The Most Important Muscle for (Distance) Runners


Ask a runner what the most important muscle is for running these days and I betcha 8 times out of 10 they’ll say their glutes. Maybe they’ll say the “core” - but the core is actually a group of muscles and more of a concept - there’s no commonly accepted definition of which muscles the core includes. Some people include all the torso muscles, some just the deep anterior musculature (transverse abdominus), some include the pelvic floor, the diaphragm, and even the glutes.

I’m not saying the glutes and core muscles are not important! Just that from my experience they seem to be an easy thing to blame when there could be a larger problem elsewhere.

The most important muscles are the calves, specifically the soleus.


The soleus is one of two muscles that make up the calf complex in the lower leg. The other is the gastrocnemius. Both S & G insert into the achilles tendon, which crosses the back of the ankle. They are our main plantarflexors at the ankle, providing our push off forces while running as well as controlling how fast our tibia (shin bone) moves forward over our foot in the stance phase of running.

One major difference between S & G is that the gastroc also crosses the back of the knee, where it assists the hamstrings in flexing/bending the knee. The soleus only crosses the ankle.

There is also a difference in the muscle fiber types. Endurance activities such as running and walking place more stress on the soleus (built of more slow twitch fibers), while sprinting places more stress on the gastroc (more fast twitch fibers) (O’Neill 2019).


Here’s why we think the soleus is the most important muscle for distance runners.

1. The peak load of the soleus is about twice as much as any other muscle while running.

In 2012, Dorn et al. showed the soleus itself has a peak load of up to 8 times body weight (BW) while running. The gastroc is up to 3 times BW, the quads 4-6 times BW, and the glutes 4 times BW. The more forces muscles have to withstand while running, the greater emphasis we should put on strengthening them.

2. We’re (typically) running slower than 4-minute mile pace.

Dorn et al. also found that the amount of work done by our muscles varies depending on our running speed.

When running less than 15 mph (4-minute mile pace) we increase our speed by pushing harder into the ground, mainly with our calves. This allows us to cover more distance with each stride.

At and above 15 mph we further increase our speed by increasing our leg turnover. This is accomplished by using a hip strategy with greater emphasis on the hip flexors, hamstrings, and gluteus maximus.

We see these concepts play out in the clinic with hamstring strains being more common with sprinters, and achilles issues more common with distance runners.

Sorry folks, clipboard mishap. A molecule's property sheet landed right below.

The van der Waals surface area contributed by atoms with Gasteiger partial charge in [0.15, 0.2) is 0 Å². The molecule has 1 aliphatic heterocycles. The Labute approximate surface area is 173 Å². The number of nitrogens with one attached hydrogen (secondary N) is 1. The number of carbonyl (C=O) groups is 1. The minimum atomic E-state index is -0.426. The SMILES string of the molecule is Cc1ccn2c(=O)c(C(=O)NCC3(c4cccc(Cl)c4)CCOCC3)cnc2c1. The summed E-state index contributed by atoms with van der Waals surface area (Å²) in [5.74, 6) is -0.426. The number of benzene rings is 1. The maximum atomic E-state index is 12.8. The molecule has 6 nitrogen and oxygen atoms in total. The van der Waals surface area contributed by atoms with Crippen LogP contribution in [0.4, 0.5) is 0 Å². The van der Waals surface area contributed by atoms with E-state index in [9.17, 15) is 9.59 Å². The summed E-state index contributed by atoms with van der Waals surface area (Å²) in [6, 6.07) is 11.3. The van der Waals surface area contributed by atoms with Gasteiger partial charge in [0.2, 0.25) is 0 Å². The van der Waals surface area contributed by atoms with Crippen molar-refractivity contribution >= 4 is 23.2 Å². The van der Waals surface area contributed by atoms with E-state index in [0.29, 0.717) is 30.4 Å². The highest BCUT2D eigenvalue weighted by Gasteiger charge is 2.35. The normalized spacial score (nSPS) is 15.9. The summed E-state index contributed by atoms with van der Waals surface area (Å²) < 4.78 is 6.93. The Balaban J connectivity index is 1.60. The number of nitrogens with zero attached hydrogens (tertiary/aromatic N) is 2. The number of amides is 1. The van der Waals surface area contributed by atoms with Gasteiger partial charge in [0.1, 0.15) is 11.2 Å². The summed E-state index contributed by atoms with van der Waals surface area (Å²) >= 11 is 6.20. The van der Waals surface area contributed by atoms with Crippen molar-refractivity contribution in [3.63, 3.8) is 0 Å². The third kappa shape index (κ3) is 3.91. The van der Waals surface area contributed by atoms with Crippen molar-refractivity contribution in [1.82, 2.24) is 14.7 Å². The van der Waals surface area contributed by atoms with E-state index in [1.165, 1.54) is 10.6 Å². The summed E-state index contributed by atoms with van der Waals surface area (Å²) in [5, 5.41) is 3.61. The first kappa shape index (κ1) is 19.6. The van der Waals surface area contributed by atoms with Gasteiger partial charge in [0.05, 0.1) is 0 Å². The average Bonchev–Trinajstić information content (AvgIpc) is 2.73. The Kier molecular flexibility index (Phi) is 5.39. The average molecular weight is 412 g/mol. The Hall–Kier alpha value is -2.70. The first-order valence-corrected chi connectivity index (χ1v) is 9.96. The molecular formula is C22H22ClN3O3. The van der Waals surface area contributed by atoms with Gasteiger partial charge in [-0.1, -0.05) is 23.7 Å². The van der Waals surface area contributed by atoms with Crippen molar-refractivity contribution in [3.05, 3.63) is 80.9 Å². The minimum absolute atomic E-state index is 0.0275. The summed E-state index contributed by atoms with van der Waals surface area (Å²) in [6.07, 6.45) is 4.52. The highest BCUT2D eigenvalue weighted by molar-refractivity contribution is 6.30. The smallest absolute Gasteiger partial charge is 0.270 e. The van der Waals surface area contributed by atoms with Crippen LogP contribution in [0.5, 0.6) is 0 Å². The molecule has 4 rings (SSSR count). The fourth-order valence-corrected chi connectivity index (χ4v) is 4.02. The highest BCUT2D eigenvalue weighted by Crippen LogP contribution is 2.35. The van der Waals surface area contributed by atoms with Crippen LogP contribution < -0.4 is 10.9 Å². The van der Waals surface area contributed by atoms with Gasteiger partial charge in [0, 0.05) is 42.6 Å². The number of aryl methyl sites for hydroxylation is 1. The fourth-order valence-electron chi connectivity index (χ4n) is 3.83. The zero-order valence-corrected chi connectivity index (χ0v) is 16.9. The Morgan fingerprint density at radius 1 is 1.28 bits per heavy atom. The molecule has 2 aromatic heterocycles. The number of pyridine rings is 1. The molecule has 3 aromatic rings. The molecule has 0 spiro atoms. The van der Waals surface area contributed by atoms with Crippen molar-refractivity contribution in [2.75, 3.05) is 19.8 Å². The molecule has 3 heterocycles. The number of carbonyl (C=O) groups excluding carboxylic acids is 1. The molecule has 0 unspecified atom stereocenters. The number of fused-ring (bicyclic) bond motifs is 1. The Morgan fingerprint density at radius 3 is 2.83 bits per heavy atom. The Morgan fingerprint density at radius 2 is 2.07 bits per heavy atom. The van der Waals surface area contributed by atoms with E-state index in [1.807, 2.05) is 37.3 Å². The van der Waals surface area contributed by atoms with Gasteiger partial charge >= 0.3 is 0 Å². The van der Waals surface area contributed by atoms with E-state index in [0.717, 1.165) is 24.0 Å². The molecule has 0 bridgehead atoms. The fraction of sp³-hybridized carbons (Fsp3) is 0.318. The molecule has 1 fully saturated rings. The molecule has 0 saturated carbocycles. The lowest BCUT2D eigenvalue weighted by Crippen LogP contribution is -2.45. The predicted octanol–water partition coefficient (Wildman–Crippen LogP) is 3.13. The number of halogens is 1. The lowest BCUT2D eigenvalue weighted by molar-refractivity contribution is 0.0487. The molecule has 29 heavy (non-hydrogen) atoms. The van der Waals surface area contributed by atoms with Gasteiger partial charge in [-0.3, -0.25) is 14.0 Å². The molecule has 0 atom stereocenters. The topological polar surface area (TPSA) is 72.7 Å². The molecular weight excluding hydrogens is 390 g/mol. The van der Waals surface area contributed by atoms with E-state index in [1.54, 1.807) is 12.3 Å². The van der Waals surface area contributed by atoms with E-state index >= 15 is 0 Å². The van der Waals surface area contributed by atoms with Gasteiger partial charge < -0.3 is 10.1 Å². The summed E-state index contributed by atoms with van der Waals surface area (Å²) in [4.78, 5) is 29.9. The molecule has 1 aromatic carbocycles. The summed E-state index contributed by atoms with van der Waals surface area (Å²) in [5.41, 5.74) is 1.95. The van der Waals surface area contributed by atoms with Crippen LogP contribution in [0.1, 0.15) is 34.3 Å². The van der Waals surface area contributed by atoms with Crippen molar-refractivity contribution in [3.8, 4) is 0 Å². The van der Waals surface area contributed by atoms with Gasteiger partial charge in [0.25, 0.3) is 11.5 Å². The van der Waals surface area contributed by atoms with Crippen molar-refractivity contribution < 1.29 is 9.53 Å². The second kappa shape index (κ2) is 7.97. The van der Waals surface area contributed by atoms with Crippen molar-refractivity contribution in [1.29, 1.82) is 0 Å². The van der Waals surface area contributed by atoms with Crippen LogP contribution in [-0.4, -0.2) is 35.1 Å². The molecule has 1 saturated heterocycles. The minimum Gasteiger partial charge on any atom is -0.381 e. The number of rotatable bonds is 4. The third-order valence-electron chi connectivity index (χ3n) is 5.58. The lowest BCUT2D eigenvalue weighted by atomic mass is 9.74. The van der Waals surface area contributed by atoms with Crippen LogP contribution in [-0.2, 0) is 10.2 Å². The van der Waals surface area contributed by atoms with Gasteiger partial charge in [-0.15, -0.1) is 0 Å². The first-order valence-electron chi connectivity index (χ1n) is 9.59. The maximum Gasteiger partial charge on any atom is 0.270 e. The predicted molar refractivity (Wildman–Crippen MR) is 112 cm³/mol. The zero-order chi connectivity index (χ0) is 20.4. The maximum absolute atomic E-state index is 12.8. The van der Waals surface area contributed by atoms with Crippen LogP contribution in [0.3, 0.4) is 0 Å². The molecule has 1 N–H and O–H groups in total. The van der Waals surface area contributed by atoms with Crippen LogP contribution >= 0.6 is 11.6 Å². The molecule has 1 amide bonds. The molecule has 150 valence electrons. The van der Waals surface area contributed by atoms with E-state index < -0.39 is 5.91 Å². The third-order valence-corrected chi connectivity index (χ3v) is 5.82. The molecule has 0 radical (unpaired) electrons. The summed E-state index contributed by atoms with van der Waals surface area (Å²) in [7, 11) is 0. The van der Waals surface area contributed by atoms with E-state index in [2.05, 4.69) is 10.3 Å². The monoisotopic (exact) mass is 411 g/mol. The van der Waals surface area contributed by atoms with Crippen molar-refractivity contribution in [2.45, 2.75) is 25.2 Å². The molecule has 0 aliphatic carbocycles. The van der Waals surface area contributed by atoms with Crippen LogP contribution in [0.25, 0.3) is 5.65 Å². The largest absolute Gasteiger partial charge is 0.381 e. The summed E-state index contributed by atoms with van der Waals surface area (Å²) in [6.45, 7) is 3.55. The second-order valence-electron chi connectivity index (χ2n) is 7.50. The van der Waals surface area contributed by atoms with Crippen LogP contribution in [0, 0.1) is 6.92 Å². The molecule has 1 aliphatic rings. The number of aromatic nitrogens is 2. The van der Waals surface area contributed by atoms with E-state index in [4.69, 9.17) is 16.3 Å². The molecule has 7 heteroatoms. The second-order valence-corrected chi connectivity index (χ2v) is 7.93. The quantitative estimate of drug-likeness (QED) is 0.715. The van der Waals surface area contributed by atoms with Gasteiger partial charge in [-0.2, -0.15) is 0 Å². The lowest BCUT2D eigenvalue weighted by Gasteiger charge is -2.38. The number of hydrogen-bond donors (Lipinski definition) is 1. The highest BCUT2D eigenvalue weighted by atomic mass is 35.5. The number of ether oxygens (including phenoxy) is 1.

3. Many of the most common running-related injuries are associated with limited calf strength.

Significantly weaker calves have been linked to achilles tendinopathy, one of the most common running-related injuries. There is thought to be greater involvement of the soleus than the gastroc with achilles tendinoapthy. (O’Neill 2019).

Decreased calf strength is also associated with plantar fasciitis and medial tibial stress syndrome (shin splints), and is commonly something I include with management of stress fractures throughout the lower leg. The stronger the calf, the fewer loads to the achilles, plantar fascia, and medial tibia.

Calf Strengthening

Now that we have determined our most important running muscle, it would behoove us to be incorporating regular strength training for our calves. Not only will we be able to run faster by pushing harder into the ground with each stride, but we may be able to prevent many of the common running-related injuries of the lower leg and foot.

O’Neill suggests building up to 2 times our body weight with calf exercises, to appropriately load the calves and best prepare them for the demands of running.

We rarely see runners loading their calves this much (perhaps why we see so many runners with achilles tendinopathy, plantar fasciitis, shin splints, & calf strains?). However, like with any loading to our bodies, a gradual increase in load is key to prevent other injuries from popping up.

Most calf strengthening exercises involve going into plantarflexion of the ankle, by coming up onto the toes and raising the heels. Heel raises are important. However, it is just as important to perform them correctly. When performing typical heel raises we want to keep a neutral rearfoot position, which requires ankle stability and control with optimal strength of the ankle evertors (peroneals) and inverters (posterior tibialis).

Here's a demonstration of a technique that you can use to make sure you perform your heel raises correctly.

We’ve also included some of our favorite calf strengthening exercises below.

Training the soleus is vital for runners, and is always included in our CPT Strength Training for Runners monthly subscription program. Click here to learn more

Be sure to share this info with a friend!


Dr. Kelton Cullenberg, PT, DPT

Cullenberg Physical Therapy and Performance



  1. O'Neill S, Barry S, Watson P. Plantarflexor strength and endurance deficits associated with mid-portion Achilles tendinopathy: The role of soleus. Phys Ther Sport. 2019 May;37:69-76. doi: 10.1016/j.ptsp.2019.03.002. Epub 2019 Mar 9. PMID: 30884279.

  2. Dorn TW, Schache AG, Pandy MG. Muscular strategy shift in human running: dependence of running speed on hip and ankle muscle performance. J Exp Biol. 2012 Jun 1;215(Pt 11):1944-56. doi: 10.1242/jeb.064527. Erratum in: J Exp Biol. 2012 Jul 1;215(Pt 13):2347. PMID: 22573774.